Harnessing the Power of Evaluation for Effective Programming

Nonprofits play an essential role in our society. They feed the hungry, house the homeless and confront countless other issues head-on. Despite their importance, nonprofits are often under-resourced and underfunded in key areas, namely: evaluation.

Program evaluation is key to any nonprofit’s success. Without a regular, thorough look at how their programs are operating, organizations risk slowing down, not maximizing resources and, ultimately, having a smaller impact on the communities they serve. Yet funding for evaluations can be hard to come by. Many nonprofits are interested in pursuing program evaluations because they recognize their value and importance, but — given the strict limitations often placed on funding streams and the lack of interest of many philanthropies in supporting program evaluations — they are limited in their capacity to actually pursue this work.

When a nonprofit is able to invest in proper program evaluation, the returns can be major: stronger processes, improved performance and a supercharged impact. And the good news is that program evaluation is a muscle: Once a nonprofit builds it up, it becomes easier to maintain and use, providing a durable foundation for organizational improvement and success.

Here are seven tips for harnessing the power of evaluation. 

1. Make Evaluations Sexy 

One of the main barriers precluding nonprofits from conducting program evaluations is that few philanthropies want to fund them. But program evaluation is a vital tool that supports all the elements of a nonprofit’s work that philanthropies do fund — innovation, improved service delivery and increased impact, to name a few. Find ways to clearly connect the findings of an evaluation to tangible improvements across the organization to call attention to the importance of evaluation.

2. Set a Strong Baseline

Any program evaluation needs a strong foundation — a clear understanding of what’s being scrutinized and why. You can build that foundation by asking and answering a handful of key questions. Some may feel obvious, and yet prove difficult to answer — proof that the evaluation is necessary. Questions include: 

  • What is the program attempting to accomplish? 
  • How does the program measure success or impact? 
  • What program data is being tracked? 
  • How do we rank among our peers? 
  • How does the program fit in with broader organizational goals?

Answering these questions isn’t an exercise that a single program officer or director can accomplish in an afternoon. Rather, it requires a mix of people and data — which brings us to the next few recommendations.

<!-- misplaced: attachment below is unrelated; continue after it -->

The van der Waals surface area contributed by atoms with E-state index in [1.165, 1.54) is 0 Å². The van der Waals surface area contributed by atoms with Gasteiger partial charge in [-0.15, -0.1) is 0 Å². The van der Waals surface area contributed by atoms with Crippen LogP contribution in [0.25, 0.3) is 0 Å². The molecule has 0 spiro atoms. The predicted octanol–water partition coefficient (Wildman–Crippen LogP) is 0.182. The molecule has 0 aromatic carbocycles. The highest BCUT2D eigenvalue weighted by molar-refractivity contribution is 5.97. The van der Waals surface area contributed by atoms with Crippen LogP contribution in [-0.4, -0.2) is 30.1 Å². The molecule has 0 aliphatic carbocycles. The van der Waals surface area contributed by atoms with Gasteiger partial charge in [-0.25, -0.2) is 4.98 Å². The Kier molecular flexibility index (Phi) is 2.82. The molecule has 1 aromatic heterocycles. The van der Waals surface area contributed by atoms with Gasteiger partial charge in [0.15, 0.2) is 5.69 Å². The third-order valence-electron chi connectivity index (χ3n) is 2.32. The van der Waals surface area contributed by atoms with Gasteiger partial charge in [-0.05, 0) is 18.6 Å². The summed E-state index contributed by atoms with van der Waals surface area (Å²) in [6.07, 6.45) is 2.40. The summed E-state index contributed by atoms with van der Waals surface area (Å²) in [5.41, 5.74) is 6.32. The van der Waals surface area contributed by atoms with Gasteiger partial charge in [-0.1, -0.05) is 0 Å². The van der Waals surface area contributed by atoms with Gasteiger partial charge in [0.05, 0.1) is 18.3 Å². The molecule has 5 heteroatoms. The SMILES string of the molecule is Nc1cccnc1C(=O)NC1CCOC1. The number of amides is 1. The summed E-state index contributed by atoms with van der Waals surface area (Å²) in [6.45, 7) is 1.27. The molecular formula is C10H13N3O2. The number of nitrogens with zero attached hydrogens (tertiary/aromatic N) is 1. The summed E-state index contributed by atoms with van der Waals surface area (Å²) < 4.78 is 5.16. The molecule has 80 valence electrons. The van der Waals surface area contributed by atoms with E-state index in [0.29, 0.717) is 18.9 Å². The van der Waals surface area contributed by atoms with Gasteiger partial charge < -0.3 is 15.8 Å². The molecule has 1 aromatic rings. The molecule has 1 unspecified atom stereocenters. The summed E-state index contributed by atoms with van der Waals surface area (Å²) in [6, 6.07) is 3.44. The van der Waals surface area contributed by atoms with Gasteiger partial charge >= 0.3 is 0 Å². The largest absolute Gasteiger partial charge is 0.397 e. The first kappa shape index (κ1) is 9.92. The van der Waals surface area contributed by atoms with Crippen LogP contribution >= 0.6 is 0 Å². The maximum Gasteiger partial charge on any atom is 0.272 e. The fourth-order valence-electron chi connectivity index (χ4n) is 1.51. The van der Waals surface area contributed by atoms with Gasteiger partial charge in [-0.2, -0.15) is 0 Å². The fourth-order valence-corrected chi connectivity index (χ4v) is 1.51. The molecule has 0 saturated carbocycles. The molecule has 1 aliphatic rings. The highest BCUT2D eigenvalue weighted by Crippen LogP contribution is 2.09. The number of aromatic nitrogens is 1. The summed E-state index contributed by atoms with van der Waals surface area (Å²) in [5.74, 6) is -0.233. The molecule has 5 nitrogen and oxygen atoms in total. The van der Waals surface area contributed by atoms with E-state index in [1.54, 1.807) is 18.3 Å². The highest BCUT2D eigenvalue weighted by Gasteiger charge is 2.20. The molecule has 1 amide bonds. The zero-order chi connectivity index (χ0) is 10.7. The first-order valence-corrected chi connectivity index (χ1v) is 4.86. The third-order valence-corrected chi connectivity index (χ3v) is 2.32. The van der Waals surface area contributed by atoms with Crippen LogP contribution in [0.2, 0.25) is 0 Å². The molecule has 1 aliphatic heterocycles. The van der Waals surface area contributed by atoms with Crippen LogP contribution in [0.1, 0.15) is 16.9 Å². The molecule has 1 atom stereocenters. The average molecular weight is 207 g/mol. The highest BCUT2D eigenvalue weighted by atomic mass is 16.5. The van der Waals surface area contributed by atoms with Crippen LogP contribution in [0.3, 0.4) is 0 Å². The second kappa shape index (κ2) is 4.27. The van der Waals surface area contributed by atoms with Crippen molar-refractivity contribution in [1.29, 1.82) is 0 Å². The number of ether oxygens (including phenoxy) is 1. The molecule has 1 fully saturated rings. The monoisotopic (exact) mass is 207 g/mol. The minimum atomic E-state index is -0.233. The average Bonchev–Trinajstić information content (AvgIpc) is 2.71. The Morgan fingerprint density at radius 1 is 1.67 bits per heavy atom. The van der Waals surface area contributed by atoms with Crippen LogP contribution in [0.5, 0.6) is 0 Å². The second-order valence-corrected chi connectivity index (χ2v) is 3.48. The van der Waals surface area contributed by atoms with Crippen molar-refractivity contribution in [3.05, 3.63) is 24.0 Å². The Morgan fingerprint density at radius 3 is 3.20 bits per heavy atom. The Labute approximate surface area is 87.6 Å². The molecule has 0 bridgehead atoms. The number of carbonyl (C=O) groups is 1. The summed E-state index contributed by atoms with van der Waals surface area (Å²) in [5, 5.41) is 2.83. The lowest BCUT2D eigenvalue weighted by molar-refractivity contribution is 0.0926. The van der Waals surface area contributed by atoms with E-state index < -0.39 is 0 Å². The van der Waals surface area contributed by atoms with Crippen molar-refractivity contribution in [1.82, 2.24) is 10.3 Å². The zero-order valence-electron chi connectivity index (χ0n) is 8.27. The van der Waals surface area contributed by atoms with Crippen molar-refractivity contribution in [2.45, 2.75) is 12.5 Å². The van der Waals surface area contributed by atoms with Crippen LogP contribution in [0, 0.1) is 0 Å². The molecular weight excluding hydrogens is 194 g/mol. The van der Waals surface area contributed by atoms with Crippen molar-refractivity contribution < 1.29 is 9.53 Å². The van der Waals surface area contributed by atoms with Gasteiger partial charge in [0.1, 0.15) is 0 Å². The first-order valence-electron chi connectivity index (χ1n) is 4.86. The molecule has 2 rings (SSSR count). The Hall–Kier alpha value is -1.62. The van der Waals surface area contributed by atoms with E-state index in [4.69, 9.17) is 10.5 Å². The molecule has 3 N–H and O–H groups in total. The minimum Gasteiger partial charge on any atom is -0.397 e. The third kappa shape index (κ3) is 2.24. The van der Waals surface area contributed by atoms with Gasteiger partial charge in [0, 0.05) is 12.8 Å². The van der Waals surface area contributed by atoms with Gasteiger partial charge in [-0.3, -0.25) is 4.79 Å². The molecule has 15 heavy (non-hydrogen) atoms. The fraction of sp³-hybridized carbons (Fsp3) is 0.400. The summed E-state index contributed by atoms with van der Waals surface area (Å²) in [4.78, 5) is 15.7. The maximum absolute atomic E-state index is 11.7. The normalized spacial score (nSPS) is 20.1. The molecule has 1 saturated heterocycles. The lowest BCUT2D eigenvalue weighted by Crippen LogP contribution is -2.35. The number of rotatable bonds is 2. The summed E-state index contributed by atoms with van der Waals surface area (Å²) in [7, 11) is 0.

3. Tap Into Historical Data

A successful program evaluation isn’t based on hunches and gut feelings. Rather, it’s based on data collected over the past several months and years. Historical data can provide incredibly useful insights into program implementation and performance over time — from the amount of resources spent, to the number of people reached, and beyond. It’s crucial for pinpointing what’s been successful and what hasn’t. Data can also point you toward areas that need deeper investigation. For example, why do donations dip in the summer months? Or, why are community members less responsive to email versus direct mail?

But what if there is no historical data? This is where a qualitative approach can be important. Although you may lack a spreadsheet with numbers, you can still interview relevant stakeholders — past and present staff, funders, and community members — to uncover trends.

4. Open Up the Conversation

Program evaluations require input from a broad range of people. To start, involve the staff who play a direct role in the program. Then, expand it out to board members and funders, who can bring additional insight and new perspectives on topics like mission alignment, impact measurement and program direction. Of course, board members and funders shouldn’t be a part of the day-to-day evaluation. Instead, they should be involved at a higher-level, receiving updates on a monthly or quarterly basis.

5. Always Dig Deeper

As your program evaluation begins to yield findings, take the time to fully understand them. For example, if an evaluation identifies a problem with the program’s messaging, don’t simply rewrite some key messages and call it a day. Rather, kick off a broader conversation about the messaging: Who didn’t it resonate with, and why? Is this a problem that may exist elsewhere across the organization? How do we address this in a meaningful way? And so forth. Information gathered in an evaluation should jumpstart a process of continuous data collection, analysis and program improvement.

6. Share Your Findings Widely

A program evaluation can be quite the undertaking. To ensure a return on investment, make sure your learnings reach the right audiences. Results should be shared with all stakeholders: from program staff and the program director, to others at the organization, to the board, funders, and, when appropriate, the community. The successes and challenges of the program should be discussed in-depth via a working session with the whole program team. During this process, ensure you’re presenting clear, positively-framed pathways forward that are both achievable and actionable.

7. Call on Philanthropies To Fund Evaluations 

No one understands the importance of evaluation better than you. And your voice matters to funders. Make sure that your funders understand the impact evaluation could have. 

As your nonprofit begins 2022, one of the best investments you can make is a thorough program evaluation. Armed with key insights about program successes and challenges, you can ensure the organization — and the community you serve — is teed up to thrive.